Trung is still an active pilot on VIP-flights. He flew the Vietnamese Prime Minister to Washington on the first official visit ever of a Vietnamese Head of State to the U.S. in 2006.
Pham Hoang Kinh is a lover of food - and a very good friend of mine in Ho Chi Minh City. We worked together for 4 years during my term at the Danish embassy.
No one can kill a lunch table like Kinh - maybe because of the incredible hardships he and his family went through in the difficult years after the 'American War'.
Kinh was 18, when his father was sent for 're-education'. As the oldest son he took over the responsibility for 6 younger brothers and sisters. They survived on diet of rice shells and flour mixed with boiling water.
Postwar times were equally hard in the impoverished North, where meat was rationed to 100 grams per month per person.
Bach Lan Phuong (center) is yet another admirable Vietnamese woman that I had the privilege to work with at the Danish Embassy in Ha Noi.
Her voice can change in seconds from birdsong to utter impatience, when Nguoi Nouc Ngoai (foreigners) are just too insensitive to Vietnamese experience. One such occasion was, when I took her for a Sushi treat at the beautifully preserved colonial Metropole Hotel in Ha Noi.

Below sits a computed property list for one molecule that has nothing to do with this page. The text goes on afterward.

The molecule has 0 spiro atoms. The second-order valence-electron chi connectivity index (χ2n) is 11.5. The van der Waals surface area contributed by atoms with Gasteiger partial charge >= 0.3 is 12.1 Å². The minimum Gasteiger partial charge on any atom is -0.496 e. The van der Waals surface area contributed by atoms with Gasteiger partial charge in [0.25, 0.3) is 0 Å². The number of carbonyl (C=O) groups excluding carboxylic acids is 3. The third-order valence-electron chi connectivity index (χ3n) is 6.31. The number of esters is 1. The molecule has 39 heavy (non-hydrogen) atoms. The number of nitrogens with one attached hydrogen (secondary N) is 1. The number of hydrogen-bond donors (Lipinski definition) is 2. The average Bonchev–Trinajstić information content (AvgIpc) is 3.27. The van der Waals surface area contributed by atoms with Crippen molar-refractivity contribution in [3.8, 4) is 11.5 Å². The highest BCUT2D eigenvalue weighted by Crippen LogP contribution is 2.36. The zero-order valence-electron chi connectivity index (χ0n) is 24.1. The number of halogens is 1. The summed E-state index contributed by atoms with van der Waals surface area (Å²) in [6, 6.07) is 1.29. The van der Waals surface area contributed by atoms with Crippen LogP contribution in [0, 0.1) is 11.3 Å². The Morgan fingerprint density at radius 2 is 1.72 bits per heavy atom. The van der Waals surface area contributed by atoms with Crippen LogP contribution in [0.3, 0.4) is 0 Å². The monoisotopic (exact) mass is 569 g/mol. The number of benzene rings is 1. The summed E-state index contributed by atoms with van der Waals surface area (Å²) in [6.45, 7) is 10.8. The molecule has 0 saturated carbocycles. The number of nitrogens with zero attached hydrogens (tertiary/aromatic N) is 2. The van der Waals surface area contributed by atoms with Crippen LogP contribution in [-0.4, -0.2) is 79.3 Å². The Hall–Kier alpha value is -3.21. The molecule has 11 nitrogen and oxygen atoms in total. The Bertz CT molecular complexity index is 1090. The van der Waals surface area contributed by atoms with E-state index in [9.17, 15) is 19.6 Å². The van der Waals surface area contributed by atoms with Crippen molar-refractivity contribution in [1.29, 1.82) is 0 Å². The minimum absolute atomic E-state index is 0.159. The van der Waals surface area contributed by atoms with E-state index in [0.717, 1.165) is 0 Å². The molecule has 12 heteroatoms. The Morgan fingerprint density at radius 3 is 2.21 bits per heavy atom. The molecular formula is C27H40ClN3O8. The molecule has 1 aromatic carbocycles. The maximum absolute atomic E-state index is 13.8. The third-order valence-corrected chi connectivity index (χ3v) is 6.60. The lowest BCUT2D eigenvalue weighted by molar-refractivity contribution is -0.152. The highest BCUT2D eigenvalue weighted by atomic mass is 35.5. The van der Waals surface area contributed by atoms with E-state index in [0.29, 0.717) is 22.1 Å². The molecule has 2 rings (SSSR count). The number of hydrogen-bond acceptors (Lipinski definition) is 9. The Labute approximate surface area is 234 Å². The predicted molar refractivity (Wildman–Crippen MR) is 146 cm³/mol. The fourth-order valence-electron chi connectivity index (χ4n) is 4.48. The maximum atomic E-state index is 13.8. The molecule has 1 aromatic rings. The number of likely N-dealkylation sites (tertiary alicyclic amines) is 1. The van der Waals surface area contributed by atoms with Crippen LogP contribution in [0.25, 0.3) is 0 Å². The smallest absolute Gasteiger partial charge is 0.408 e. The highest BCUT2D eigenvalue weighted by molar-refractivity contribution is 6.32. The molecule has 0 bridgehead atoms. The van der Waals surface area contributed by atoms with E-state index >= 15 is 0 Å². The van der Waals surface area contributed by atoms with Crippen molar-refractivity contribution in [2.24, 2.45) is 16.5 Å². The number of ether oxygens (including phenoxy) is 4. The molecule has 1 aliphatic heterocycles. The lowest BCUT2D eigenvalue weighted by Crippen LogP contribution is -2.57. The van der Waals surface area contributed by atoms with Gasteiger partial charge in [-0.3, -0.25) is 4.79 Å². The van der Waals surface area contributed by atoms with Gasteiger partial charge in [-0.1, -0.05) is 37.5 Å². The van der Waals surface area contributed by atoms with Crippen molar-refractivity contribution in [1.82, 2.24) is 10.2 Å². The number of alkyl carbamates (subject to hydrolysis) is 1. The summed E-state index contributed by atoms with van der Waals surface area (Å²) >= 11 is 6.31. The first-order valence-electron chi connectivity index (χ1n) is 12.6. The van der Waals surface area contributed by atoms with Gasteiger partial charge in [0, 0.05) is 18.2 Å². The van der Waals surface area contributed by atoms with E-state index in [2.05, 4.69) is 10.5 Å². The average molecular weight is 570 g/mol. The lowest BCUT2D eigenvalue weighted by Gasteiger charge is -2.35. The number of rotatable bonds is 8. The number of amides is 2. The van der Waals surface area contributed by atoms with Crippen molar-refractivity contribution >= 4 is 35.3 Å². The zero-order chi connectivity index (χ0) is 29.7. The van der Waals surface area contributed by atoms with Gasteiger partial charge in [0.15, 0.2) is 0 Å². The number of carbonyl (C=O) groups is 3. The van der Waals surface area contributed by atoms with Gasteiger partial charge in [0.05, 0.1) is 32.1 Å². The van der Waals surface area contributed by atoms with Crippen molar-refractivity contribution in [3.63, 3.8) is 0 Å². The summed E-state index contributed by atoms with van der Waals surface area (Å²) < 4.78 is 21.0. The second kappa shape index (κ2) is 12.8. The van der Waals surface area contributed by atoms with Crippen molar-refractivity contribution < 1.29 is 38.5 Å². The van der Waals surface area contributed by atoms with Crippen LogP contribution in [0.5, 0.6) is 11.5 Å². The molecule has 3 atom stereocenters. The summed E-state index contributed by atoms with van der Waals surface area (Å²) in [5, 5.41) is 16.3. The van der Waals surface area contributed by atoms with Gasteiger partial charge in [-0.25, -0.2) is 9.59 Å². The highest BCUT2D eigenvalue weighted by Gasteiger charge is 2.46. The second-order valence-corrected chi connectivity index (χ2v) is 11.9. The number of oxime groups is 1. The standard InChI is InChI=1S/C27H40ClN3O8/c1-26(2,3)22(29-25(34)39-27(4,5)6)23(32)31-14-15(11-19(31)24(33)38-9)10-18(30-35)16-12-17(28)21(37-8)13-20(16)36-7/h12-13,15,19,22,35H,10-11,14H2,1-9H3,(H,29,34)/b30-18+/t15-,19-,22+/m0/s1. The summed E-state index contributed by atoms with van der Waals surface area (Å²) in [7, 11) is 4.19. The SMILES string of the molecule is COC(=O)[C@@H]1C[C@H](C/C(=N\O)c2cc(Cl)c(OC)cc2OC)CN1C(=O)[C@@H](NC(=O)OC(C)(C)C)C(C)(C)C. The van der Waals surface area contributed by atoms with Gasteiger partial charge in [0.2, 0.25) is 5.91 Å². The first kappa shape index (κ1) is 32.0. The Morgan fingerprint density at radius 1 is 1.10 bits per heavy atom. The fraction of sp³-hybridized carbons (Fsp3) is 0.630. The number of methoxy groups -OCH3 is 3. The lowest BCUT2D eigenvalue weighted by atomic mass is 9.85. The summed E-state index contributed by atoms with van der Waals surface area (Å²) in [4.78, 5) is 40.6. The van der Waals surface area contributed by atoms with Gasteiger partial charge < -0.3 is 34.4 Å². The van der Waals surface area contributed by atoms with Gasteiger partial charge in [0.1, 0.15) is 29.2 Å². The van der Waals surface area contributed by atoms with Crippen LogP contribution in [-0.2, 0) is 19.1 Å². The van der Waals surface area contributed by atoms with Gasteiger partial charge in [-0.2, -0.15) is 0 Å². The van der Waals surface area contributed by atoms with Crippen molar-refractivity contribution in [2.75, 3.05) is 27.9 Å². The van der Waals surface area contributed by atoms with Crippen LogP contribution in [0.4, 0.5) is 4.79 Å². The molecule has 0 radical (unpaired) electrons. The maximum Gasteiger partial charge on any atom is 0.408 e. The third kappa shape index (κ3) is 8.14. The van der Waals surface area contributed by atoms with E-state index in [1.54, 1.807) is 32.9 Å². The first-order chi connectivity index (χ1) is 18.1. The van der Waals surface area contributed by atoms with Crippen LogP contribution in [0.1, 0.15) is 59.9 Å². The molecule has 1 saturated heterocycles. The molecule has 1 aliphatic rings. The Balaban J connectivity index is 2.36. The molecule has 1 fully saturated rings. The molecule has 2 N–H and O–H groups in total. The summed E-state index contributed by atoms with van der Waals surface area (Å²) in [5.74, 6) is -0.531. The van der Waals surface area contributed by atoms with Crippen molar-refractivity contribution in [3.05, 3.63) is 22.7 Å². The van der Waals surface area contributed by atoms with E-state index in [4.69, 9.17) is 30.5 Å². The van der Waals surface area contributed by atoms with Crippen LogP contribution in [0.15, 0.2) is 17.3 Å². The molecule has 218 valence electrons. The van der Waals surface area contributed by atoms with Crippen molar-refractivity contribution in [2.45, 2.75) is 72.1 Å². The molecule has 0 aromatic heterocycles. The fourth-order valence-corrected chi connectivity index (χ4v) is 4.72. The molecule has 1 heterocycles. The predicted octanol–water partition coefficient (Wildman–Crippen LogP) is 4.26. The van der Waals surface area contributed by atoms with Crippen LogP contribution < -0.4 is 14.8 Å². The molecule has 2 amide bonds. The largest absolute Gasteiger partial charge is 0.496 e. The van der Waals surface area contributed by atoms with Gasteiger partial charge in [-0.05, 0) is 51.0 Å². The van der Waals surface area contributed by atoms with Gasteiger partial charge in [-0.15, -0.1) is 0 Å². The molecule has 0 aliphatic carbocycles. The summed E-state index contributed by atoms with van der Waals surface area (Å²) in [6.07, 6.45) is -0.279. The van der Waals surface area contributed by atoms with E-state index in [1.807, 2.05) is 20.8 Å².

Seeing me chewing away on delicious ginger, she said in disgust: "I never eat ginger. During the war we were not allowed to slaughter live animals. My mother used ginger to cover the taste of animals that had died from disease".
On the photo Phuong is displaying her excellent skills as a guide to HRH Prince Joachim and the chairwoman of Care Denmark, Gunhild Skovgaard. Nowadays Phuong is also showing her less than excellent skills, driving her own car as one of the very first women in Ha Noi.
Singer Thanh Lam (below) has a voice that few can match, and she is one Viet Nam's most admired artists. The same goes for actress Le Khanh (left). In 2005 both of them were appointed goodwill ambassadors in celebration of 200th birthday of the Danish fairytale teller H.C. Andersen. During a reception at the Danish Embassy, they posed for a little photo session - one of my better days in Viet Nam.
Hana Dang got a very good idea a couple of years back. She put up some of the first road side billboards along the highway from Ha Noi to Noi Bai International airport. Today rumor has it that Hana owns at least half of the dozens of billboards through her high profile Goldsun company, renting them out for very high prices to foreign and domestic investors.
She calls herself a capitalist communist. When she goes out to Viet Nams most expensive restaurants with old friends like me, she likes to pay the bill - Hana's got a nice way of showing off these days.
A far cry from the growing wealth in Ha Noi and Ho Chi Minh City poverty still prevails. The government of Viet Nam rightfully gets a lot of credit for having lifted more than 50 million people out of absolute poverty in just 10 years. But millions are still living on just one dollar a day, or even less. Exactly how hard life can be, is clearly demonstrated in these faces below from Nghe An in the North and the Mekong Delta in the deep South.
Viet Nam's many faces